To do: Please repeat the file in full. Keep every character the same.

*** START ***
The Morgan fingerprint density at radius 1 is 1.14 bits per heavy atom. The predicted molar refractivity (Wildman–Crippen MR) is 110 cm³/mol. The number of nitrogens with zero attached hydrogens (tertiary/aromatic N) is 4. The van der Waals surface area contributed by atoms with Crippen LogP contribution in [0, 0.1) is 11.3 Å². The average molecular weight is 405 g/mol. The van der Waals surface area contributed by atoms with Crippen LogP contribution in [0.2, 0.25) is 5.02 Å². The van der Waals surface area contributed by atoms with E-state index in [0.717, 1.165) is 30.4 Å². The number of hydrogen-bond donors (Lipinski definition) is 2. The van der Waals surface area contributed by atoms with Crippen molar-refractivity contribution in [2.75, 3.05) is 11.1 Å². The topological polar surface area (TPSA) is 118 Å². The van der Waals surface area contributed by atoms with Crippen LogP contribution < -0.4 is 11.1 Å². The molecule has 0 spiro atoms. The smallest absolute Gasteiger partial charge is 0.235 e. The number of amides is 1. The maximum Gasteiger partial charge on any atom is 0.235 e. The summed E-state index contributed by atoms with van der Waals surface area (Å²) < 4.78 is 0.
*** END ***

The Morgan fingerprint density at radius 1 is 1.14 bits per heavy atom. The predicted molar refractivity (Wildman–Crippen MR) is 110 cm³/mol. The number of nitrogens with zero attached hydrogens (tertiary/aromatic N) is 4. The van der Waals surface area contributed by atoms with Crippen LogP contribution in [0, 0.1) is 11.3 Å². The average molecular weight is 405 g/mol. The van der Waals surface area contributed by atoms with Crippen LogP contribution in [0.2, 0.25) is 5.02 Å². The van der Waals surface area contributed by atoms with E-state index in [0.717, 1.165) is 30.4 Å². The number of hydrogen-bond donors (Lipinski definition) is 2. The van der Waals surface area contributed by atoms with Crippen molar-refractivity contribution in [2.75, 3.05) is 11.1 Å². The topological polar surface area (TPSA) is 118 Å². The van der Waals surface area contributed by atoms with Crippen LogP contribution < -0.4 is 11.1 Å². The molecule has 0 spiro atoms. The smallest absolute Gasteiger partial charge is 0.235 e. The number of amides is 1. The maximum Gasteiger partial charge on any atom is 0.235 e. The summed E-state index contributed by atoms with van der Waals surface area (Å²) < 4.78 is 0.